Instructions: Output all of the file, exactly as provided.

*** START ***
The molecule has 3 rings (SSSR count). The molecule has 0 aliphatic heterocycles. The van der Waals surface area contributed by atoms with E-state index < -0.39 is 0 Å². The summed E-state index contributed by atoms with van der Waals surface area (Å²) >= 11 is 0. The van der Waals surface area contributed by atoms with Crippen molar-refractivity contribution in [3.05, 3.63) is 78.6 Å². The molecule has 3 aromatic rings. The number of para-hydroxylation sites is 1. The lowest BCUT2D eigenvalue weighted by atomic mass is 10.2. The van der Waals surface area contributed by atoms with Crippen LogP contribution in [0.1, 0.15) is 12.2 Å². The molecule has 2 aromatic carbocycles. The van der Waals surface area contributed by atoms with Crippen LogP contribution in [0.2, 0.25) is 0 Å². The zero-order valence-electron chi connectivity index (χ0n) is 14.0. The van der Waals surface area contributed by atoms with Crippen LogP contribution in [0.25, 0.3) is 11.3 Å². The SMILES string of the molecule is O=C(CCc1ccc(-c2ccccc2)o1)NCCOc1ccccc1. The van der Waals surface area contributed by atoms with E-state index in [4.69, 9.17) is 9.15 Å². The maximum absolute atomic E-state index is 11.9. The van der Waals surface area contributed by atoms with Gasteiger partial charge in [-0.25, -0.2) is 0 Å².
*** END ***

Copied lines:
The molecule has 3 rings (SSSR count). The molecule has 0 aliphatic heterocycles. The van der Waals surface area contributed by atoms with E-state index < -0.39 is 0 Å². The summed E-state index contributed by atoms with van der Waals surface area (Å²) >= 11 is 0. The van der Waals surface area contributed by atoms with Crippen molar-refractivity contribution in [3.05, 3.63) is 78.6 Å². The molecule has 3 aromatic rings. The number of para-hydroxylation sites is 1. The lowest BCUT2D eigenvalue weighted by atomic mass is 10.2. The van der Waals surface area contributed by atoms with Crippen LogP contribution in [0.1, 0.15) is 12.2 Å². The molecule has 2 aromatic carbocycles. The van der Waals surface area contributed by atoms with Crippen LogP contribution in [0.2, 0.25) is 0 Å². The zero-order valence-electron chi connectivity index (χ0n) is 14.0. The van der Waals surface area contributed by atoms with Crippen LogP contribution in [0.25, 0.3) is 11.3 Å². The SMILES string of the molecule is O=C(CCc1ccc(-c2ccccc2)o1)NCCOc1ccccc1. The van der Waals surface area contributed by atoms with E-state index in [4.69, 9.17) is 9.15 Å². The maximum absolute atomic E-state index is 11.9. The van der Waals surface area contributed by atoms with Gasteiger partial charge in [-0.25, -0.2) is 0 Å².